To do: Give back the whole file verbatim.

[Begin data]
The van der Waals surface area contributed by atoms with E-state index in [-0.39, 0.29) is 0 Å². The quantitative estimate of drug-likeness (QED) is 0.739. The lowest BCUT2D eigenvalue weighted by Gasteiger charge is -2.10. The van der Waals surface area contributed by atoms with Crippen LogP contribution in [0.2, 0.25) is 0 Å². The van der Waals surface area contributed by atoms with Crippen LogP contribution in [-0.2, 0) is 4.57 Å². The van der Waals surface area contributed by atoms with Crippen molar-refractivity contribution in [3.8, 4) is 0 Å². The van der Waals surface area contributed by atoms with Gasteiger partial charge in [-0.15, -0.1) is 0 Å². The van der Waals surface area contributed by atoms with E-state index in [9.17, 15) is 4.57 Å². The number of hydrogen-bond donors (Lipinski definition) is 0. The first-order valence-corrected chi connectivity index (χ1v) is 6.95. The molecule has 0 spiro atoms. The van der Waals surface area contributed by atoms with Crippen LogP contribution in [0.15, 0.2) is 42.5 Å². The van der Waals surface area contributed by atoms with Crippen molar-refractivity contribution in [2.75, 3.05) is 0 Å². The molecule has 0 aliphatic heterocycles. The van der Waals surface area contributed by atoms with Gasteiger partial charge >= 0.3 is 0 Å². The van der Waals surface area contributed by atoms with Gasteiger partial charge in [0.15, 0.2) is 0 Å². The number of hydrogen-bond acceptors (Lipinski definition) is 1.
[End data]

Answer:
The van der Waals surface area contributed by atoms with E-state index in [-0.39, 0.29) is 0 Å². The quantitative estimate of drug-likeness (QED) is 0.739. The lowest BCUT2D eigenvalue weighted by Gasteiger charge is -2.10. The van der Waals surface area contributed by atoms with Crippen LogP contribution in [0.2, 0.25) is 0 Å². The van der Waals surface area contributed by atoms with Crippen LogP contribution in [-0.2, 0) is 4.57 Å². The van der Waals surface area contributed by atoms with Crippen molar-refractivity contribution in [3.8, 4) is 0 Å². The van der Waals surface area contributed by atoms with Gasteiger partial charge in [-0.15, -0.1) is 0 Å². The van der Waals surface area contributed by atoms with E-state index in [9.17, 15) is 4.57 Å². The number of hydrogen-bond donors (Lipinski definition) is 0. The first-order valence-corrected chi connectivity index (χ1v) is 6.95. The molecule has 0 spiro atoms. The van der Waals surface area contributed by atoms with Crippen LogP contribution in [0.15, 0.2) is 42.5 Å². The van der Waals surface area contributed by atoms with Crippen molar-refractivity contribution in [2.75, 3.05) is 0 Å². The molecule has 0 aliphatic heterocycles. The van der Waals surface area contributed by atoms with Gasteiger partial charge >= 0.3 is 0 Å². The van der Waals surface area contributed by atoms with Gasteiger partial charge in [0.15, 0.2) is 0 Å². The number of hydrogen-bond acceptors (Lipinski definition) is 1.